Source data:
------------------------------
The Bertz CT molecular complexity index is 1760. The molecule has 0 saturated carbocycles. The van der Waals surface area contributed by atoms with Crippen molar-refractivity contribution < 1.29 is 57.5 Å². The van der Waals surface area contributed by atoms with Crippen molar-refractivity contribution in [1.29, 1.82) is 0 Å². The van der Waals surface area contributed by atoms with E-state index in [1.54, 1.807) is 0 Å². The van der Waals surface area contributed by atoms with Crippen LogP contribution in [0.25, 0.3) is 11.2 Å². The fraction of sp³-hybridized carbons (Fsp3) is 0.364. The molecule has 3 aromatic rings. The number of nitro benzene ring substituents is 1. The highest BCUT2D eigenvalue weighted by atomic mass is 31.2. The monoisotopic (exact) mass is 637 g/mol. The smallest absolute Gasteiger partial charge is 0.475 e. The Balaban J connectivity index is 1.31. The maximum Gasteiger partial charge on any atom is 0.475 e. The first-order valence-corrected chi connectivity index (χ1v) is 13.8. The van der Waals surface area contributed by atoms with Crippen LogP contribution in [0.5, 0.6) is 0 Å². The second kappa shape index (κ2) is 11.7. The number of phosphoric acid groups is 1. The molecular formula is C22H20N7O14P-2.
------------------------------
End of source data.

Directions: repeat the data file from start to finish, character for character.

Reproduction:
The Bertz CT molecular complexity index is 1760. The molecule has 0 saturated carbocycles. The van der Waals surface area contributed by atoms with Crippen molar-refractivity contribution < 1.29 is 57.5 Å². The van der Waals surface area contributed by atoms with Crippen molar-refractivity contribution in [1.29, 1.82) is 0 Å². The van der Waals surface area contributed by atoms with E-state index in [1.54, 1.807) is 0 Å². The van der Waals surface area contributed by atoms with Crippen LogP contribution in [0.25, 0.3) is 11.2 Å². The fraction of sp³-hybridized carbons (Fsp3) is 0.364. The molecule has 3 aromatic rings. The number of nitro benzene ring substituents is 1. The highest BCUT2D eigenvalue weighted by atomic mass is 31.2. The monoisotopic (exact) mass is 637 g/mol. The smallest absolute Gasteiger partial charge is 0.475 e. The Balaban J connectivity index is 1.31. The maximum Gasteiger partial charge on any atom is 0.475 e. The first-order valence-corrected chi connectivity index (χ1v) is 13.8. The van der Waals surface area contributed by atoms with Crippen LogP contribution in [0.5, 0.6) is 0 Å². The second kappa shape index (κ2) is 11.7. The number of phosphoric acid groups is 1. The molecular formula is C22H20N7O14P-2.